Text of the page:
A finished dish of the Charlotte J. Crocker Angel No-Fool cake. (Bill Hogan/ Chicago Tribune / June 16, 2011)

4. Gently spoon batter into a 10-inch aluminum tube pan. Gently cut through batter with a butter knife.

5. Bake until top of cake is golden brown and crusty, and top springs back when lightly touched, 30 to 40 minutes. Remove cake from oven; turn pan upside down. Let stand until completely cool, about 1 1/2 hours.

6. To remove cake from pan, carefully loosen all pan edges including the tube's with a butter knife. Invert onto your serving platter. To frost and fill, halve cake horizontally with a serrated knife, using a gentle sawing motion. Fill center and frost cake with whipped cream frosting.

Nutrition information
Per serving (with frosting): 324 calories, 36% of calories from fat, 13 g fat, 8 g saturated fat, 49 mg cholesterol, 46 g carbohydrates, 6 g protein, 138 mg sodium, 0 g fiber.

Fortified whipped cream frosting

Before starting frosting, put the beaters and mixer bowl in the freezer to chill.

Put 1 1/2 tablespoons cold water in ramekin; sprinkle on 3/4 teaspoon unflavored gelatin. Let stand 5 minutes. Place ramekin in skillet filled with 1/2 inch water; heat, stirring constantly, until gelatin is clear and dissolved. Let cool, about 5 minutes.

Place 1 1/2 cups chilled whipping cream in the chilled bowl of an electric mixer; beat on medium speed until cream begins to thicken. Add gelatin mixture, 3 tablespoons sifted confectioners' sugar and 1 1/2 teaspoons vanilla. Continue beating until soft mounds fall. Remove bowl from mixer; finish whipping by hand with a balloon whisk until cream thickens a bit more and holds its shape. Adapted from "Great Cakes," by Carole Walter.

A pro backs us up
We asked pastry chef Joanne Chang, author of "Flour: Spectacular Recipes From Boston's Flour Bakery + Cafe" (Chronicle, $35), for some angelic tips. We are proud to say that everything she recommended is backed up by the recipe and our hard-earned lessons:

• Sifting the flour is critical, she says, "to be sure it's as aerated as possible to keep the final crumb light."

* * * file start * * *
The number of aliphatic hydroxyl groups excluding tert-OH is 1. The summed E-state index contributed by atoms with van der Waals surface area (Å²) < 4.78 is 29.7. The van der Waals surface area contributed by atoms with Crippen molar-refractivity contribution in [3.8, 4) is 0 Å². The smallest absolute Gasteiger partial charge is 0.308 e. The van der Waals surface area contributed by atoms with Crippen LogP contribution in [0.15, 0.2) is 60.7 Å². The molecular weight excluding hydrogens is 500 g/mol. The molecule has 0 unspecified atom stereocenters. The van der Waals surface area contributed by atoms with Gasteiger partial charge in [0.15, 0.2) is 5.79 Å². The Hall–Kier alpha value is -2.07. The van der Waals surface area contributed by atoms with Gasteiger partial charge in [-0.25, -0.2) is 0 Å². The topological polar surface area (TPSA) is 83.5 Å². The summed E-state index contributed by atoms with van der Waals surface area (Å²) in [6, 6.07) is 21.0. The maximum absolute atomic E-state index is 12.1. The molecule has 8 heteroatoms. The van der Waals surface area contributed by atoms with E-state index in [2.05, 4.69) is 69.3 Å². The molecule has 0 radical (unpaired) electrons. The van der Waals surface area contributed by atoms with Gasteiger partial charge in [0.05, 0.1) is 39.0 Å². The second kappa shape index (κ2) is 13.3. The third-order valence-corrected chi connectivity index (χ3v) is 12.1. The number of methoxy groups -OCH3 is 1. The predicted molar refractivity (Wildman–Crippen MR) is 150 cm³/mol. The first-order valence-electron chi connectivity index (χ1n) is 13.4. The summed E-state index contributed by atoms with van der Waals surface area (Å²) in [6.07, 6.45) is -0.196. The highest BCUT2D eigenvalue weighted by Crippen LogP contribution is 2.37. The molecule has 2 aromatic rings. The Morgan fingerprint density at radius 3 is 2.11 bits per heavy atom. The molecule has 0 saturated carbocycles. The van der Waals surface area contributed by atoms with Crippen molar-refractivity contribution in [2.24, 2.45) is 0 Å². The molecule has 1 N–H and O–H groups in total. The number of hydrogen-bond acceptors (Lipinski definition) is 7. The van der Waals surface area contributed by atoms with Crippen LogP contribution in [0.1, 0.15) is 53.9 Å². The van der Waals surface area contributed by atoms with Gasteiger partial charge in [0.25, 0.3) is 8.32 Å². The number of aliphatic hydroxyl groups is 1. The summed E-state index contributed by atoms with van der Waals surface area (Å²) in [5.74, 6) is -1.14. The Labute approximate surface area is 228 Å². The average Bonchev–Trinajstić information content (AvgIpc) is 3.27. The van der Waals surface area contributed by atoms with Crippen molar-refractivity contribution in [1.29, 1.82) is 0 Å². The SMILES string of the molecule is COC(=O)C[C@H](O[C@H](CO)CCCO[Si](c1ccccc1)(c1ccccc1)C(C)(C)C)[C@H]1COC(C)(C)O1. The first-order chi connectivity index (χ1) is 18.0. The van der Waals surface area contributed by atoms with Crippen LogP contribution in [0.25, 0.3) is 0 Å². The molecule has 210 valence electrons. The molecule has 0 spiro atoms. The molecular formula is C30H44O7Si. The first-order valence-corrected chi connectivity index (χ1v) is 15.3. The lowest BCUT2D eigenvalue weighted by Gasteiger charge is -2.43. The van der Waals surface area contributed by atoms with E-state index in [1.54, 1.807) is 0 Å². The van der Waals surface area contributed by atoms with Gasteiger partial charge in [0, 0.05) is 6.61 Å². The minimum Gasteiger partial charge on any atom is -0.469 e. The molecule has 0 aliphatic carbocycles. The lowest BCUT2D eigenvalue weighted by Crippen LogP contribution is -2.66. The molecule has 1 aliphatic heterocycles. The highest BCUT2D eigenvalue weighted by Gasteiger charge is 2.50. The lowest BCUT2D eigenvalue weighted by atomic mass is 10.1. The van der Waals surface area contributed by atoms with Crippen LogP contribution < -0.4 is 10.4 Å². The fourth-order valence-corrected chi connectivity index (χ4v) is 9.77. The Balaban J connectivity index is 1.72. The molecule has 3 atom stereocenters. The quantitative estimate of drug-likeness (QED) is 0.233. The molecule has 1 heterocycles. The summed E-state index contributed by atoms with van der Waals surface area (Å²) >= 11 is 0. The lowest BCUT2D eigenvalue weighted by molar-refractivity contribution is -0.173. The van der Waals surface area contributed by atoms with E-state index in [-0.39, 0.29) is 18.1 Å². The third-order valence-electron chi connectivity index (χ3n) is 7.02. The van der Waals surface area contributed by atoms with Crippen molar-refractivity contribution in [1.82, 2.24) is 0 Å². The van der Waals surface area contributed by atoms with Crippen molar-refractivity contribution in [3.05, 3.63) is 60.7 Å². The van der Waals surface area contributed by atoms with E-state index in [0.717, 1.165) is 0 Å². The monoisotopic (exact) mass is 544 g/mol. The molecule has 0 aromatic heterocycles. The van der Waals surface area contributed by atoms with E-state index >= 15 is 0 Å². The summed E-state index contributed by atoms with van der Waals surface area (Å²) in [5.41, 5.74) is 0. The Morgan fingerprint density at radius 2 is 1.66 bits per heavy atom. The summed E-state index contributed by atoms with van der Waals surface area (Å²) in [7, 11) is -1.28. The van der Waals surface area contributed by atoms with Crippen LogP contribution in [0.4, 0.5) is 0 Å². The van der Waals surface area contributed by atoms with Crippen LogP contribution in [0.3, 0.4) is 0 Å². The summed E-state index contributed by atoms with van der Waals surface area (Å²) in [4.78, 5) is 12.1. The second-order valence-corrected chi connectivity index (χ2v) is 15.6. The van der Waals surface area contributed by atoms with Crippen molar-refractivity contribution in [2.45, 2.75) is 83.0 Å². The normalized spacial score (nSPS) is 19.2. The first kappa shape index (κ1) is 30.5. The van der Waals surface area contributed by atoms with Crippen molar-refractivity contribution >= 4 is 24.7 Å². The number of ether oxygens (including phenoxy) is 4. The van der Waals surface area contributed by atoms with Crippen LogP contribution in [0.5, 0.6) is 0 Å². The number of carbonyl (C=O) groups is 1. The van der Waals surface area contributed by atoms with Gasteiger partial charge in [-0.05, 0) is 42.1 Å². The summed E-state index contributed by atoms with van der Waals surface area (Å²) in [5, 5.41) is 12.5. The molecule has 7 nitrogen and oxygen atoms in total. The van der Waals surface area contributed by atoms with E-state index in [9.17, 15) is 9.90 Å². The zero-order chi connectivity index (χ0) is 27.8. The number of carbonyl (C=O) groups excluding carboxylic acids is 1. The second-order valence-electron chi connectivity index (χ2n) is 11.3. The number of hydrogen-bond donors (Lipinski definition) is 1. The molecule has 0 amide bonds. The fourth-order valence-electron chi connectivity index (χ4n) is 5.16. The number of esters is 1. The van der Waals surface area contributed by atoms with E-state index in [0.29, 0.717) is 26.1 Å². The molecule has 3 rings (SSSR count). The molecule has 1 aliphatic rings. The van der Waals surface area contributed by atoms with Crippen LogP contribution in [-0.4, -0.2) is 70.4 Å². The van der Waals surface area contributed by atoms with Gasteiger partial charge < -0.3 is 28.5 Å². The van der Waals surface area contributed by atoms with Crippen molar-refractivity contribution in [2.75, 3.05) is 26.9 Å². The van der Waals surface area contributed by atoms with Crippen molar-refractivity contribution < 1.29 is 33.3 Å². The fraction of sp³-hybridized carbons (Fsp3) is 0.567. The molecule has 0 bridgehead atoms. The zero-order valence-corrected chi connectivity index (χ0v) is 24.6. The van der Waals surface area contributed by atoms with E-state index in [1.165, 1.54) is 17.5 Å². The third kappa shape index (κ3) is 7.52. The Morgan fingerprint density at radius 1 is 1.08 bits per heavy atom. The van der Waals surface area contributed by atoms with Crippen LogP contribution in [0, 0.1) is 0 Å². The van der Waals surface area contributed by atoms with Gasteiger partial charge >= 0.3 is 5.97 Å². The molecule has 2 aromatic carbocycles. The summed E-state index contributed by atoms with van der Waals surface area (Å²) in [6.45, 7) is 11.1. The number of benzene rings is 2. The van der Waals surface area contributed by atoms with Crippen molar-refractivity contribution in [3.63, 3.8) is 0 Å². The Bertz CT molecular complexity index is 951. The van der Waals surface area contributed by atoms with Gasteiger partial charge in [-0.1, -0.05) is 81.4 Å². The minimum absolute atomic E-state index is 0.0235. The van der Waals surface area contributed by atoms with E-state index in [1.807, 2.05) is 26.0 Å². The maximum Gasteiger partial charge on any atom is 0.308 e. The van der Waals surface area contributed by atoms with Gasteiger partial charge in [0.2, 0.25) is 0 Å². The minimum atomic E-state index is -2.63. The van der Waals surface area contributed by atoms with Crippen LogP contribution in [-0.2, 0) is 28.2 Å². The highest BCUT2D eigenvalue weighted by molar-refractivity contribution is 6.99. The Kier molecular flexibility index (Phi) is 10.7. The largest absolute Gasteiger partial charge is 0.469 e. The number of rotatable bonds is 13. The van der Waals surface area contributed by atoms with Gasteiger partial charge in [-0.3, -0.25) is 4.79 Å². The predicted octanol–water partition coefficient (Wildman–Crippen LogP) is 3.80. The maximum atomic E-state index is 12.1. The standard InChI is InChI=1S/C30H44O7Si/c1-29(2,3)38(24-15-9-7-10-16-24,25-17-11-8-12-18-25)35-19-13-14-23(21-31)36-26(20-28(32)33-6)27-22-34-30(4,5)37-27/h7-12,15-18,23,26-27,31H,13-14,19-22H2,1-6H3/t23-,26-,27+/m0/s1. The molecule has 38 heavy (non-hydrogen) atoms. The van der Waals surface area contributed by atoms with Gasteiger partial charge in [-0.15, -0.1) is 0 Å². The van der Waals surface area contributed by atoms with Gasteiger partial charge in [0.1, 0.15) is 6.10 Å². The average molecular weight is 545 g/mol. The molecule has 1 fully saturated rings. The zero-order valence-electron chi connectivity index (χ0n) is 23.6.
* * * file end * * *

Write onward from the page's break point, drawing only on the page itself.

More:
• Why you don't overbeat the whites: "You want them at soft peak so that when the batter goes into the oven the whites still have some stretch in them. This allows the whites to grow and leaven the cake."

• Why sugar gets added in two different places: "Whipping too much sugar into the whites will give you a tough cake," she says. "Leaving some to fold into the cake will ensure the cake is moist."

• Chang recommends leaving the cake upside down until you serve it "to keep the crumb airy."

• The serrated knife and sawing motion are key because they won't compress the cake.


That odd measure tells me somebody tested this recipe a lot. Always a good sign.

Maybe the most important part of the list. Separate eggs one at a time — a speck of yolk or shell will prevent whites from properly whipping. With this method, you won't contaminate your eggs. You'll need two small bowls and one large bowl. Crack 1 egg; let the white drip into one small bowl. Set yolk aside in the other small bowl for future use. Transfer pristine egg white into the large bowl; repeat 11 times.

Be sure the expiration date has not passed. This ingredient helps stabilize the whites.

Do not beat until stiff, no matter what any recipe says!

Do not overbeat! You still don't want stiff peaks! Stiff whites will break your batter and cause the cake to sink.

This bucks recipes that say you must whisk in flour by hand. Incorporating on low produces a better batter. But if you're nervous, go ahead and whisk by hand — gently!

You can find cheap tube pans at thrift shops, donated by disgusted bakers who didn't have Charlotte J.'s recipe.

This breaks up any air bubbles in the batter. One time around is sufficient. And don't bang the pan on the counter! It's a cake, not a slab of meat.

Do not ever "turn cake around halfway through baking," no matter how trusted the source. Leave it alone, opening the door only when checking for doneness near end of baking.

A lot of recipes tell you to place the middle tube onto a bottle, neglecting to mention that a bottle that narrow has not existed since 1942. Many tube pans come with little tabs that accommodate this necessary step. Otherwise, place pan upside down on a few ramekins — anything stable that puts air between the pan top and the counter. And don't worry, it won't fall out. It's glued in there.

Whipped cream frosting is the easiest to spread on this tender crumb and complements beautifully. Berries are nice too.